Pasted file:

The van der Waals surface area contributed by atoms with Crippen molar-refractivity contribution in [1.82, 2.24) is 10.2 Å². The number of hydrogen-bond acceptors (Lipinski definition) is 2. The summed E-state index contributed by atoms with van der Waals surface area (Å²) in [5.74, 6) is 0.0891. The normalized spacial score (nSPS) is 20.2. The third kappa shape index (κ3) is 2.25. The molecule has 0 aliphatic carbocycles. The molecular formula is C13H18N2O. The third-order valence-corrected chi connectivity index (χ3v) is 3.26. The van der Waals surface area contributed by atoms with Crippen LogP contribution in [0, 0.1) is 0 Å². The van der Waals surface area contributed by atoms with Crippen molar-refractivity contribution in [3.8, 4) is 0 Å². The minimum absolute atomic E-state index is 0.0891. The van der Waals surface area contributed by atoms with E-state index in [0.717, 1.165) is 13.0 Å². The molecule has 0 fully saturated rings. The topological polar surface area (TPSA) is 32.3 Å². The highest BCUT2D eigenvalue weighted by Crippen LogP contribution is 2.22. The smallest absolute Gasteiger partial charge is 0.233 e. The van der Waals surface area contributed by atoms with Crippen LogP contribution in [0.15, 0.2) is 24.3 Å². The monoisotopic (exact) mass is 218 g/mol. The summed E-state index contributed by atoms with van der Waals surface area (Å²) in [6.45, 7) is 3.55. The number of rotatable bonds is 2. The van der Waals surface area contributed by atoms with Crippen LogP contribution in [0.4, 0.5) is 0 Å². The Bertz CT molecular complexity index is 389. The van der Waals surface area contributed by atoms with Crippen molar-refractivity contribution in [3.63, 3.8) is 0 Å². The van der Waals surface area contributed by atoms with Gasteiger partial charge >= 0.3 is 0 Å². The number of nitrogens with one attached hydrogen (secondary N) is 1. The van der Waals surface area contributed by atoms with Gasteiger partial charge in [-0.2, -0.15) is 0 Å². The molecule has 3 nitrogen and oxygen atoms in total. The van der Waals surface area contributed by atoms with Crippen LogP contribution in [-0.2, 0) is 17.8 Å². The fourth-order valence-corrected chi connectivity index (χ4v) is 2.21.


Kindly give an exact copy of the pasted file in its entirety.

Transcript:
The van der Waals surface area contributed by atoms with Crippen molar-refractivity contribution in [1.82, 2.24) is 10.2 Å². The number of hydrogen-bond acceptors (Lipinski definition) is 2. The summed E-state index contributed by atoms with van der Waals surface area (Å²) in [5.74, 6) is 0.0891. The normalized spacial score (nSPS) is 20.2. The third kappa shape index (κ3) is 2.25. The molecule has 0 aliphatic carbocycles. The molecular formula is C13H18N2O. The third-order valence-corrected chi connectivity index (χ3v) is 3.26. The van der Waals surface area contributed by atoms with Crippen LogP contribution in [0, 0.1) is 0 Å². The van der Waals surface area contributed by atoms with Crippen molar-refractivity contribution in [3.8, 4) is 0 Å². The minimum absolute atomic E-state index is 0.0891. The van der Waals surface area contributed by atoms with E-state index in [0.717, 1.165) is 13.0 Å². The molecule has 0 fully saturated rings. The topological polar surface area (TPSA) is 32.3 Å². The highest BCUT2D eigenvalue weighted by Crippen LogP contribution is 2.22. The smallest absolute Gasteiger partial charge is 0.233 e. The van der Waals surface area contributed by atoms with Crippen LogP contribution in [0.15, 0.2) is 24.3 Å². The monoisotopic (exact) mass is 218 g/mol. The summed E-state index contributed by atoms with van der Waals surface area (Å²) in [6.45, 7) is 3.55. The number of rotatable bonds is 2. The van der Waals surface area contributed by atoms with Crippen LogP contribution in [0.4, 0.5) is 0 Å². The Bertz CT molecular complexity index is 389. The van der Waals surface area contributed by atoms with Crippen molar-refractivity contribution in [3.63, 3.8) is 0 Å². The van der Waals surface area contributed by atoms with Gasteiger partial charge >= 0.3 is 0 Å². The number of nitrogens with one attached hydrogen (secondary N) is 1. The van der Waals surface area contributed by atoms with Gasteiger partial charge in [-0.2, -0.15) is 0 Å². The molecule has 3 nitrogen and oxygen atoms in total. The van der Waals surface area contributed by atoms with Crippen LogP contribution in [-0.2, 0) is 17.8 Å². The fourth-order valence-corrected chi connectivity index (χ4v) is 2.21.